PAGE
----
If you’re thinking of moving abroad for some time or are in need of a steady side stream of income, renting out your property can be a perfect solution. There’s a fair bit of competition in today’s rental market, so it’s important to ensure that your property is in top shape and that you’re ready to take on the responsibility of being a landlord. Keeping the following aspects in mind can help you get started.
Top Investment Locations
For those who plan on purchasing a home with rental income in mind, it’s crucial to research locations properly before making a purchase. It will be easier to rent your house if it’s in a well-travelled location, whether that’s in a seaside town or a major city. Popular areas like Katoomba in New South Wales and Middleton in South Australia are filled with bed and breakfasts and holiday rentals. Towns like Dromana in Victoria offer the best of both worlds, providing a seaside holiday within weekend commuting range of Melbourne. Real estate investments in Australian Capital Territory and Tasmania are also worth considering, as they are available at low prices.
Preparing an Existing Home
You don’t have to purchase a new property in order to become a landlord. If you already own a home, you can prepare it for long or short-term rental by meeting with a letting agent. You’ll need to reduce clutter and give your home a thorough cleaning, repairing any faulty appliances and ensuring that your house is in best shape from attic to basement. Start making a list of your home’s best features to use in the online listing. Renters today love clean, modern spaces, so it may be worth upgrading your home’s features with wooden floors and stainless steel kitchen fixtures.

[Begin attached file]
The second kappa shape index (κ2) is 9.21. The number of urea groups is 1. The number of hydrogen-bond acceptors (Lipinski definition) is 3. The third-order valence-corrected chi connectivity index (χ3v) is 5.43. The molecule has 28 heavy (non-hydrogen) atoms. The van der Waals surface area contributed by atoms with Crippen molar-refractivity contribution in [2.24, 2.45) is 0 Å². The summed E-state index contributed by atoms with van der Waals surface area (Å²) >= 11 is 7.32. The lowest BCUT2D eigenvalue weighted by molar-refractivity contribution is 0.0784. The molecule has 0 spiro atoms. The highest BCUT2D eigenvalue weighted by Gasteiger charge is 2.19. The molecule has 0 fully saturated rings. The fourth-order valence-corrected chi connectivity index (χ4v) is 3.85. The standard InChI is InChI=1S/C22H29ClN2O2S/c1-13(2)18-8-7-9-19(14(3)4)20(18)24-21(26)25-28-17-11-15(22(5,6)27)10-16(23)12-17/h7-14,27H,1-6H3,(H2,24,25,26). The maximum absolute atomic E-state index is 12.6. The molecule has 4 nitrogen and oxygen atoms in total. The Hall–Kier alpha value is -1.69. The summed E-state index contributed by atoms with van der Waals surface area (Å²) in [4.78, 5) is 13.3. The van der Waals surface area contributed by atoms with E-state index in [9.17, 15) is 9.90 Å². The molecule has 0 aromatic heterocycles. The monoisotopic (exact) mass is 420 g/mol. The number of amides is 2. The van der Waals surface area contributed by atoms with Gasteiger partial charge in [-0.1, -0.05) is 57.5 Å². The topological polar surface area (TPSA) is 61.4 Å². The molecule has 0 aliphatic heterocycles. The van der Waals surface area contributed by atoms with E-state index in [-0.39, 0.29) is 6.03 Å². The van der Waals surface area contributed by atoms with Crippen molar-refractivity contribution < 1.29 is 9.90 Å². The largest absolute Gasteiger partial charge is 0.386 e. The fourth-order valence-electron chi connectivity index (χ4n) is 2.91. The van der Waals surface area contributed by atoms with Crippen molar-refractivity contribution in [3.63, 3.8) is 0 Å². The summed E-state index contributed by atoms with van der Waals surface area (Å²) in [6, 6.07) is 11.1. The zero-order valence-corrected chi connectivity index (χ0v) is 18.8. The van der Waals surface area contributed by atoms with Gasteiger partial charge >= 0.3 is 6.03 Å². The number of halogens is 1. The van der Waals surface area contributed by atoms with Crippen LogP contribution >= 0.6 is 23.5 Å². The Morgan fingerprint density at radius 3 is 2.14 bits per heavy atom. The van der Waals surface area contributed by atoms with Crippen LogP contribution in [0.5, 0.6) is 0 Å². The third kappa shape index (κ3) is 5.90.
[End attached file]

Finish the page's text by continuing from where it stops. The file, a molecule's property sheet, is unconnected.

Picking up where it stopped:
Fees Associated with Rentals
Although you will see a steady return on your investment in the form of rental income, there are some start-up fees that new landlords need to think about. You can rent your property using a letting agency, which will incur fees, or use an online listings site and draw up your own agreements. Further fees to consider include the cost of incidental repairs and maintenance, council tax, water and sewerage charges, and professional cleaning in between tenants. You may need to purchase additional insurance that offers landlord protection against malicious or accidental damage by a tenant and legal liability costs. Land tax may also be applicable in some circumstances.
Choosing a Tenant
Finding tenants is one of the first actions you’ll need to take as a new landlord. You can post your property on online listings sites, place newspaper ads, and spread the word amongst friends and relatives. Although it’s tempting to rent your home to the first tenants that turn up, it’s worth your while to be selective. The ideal tenant will keep your home in good condition while you’re not there and will be able to pay the rent on time, saving you a lot of stress. Ask for references and run a credit check as part of the screening process. With their basic background information cleared, you can ask for a security deposit and write up a lease.
Although renting your property out can involve a bit of time, money, and paperwork, it can be a consistent source of income on top of the equity and other benefits that owning real estate provides.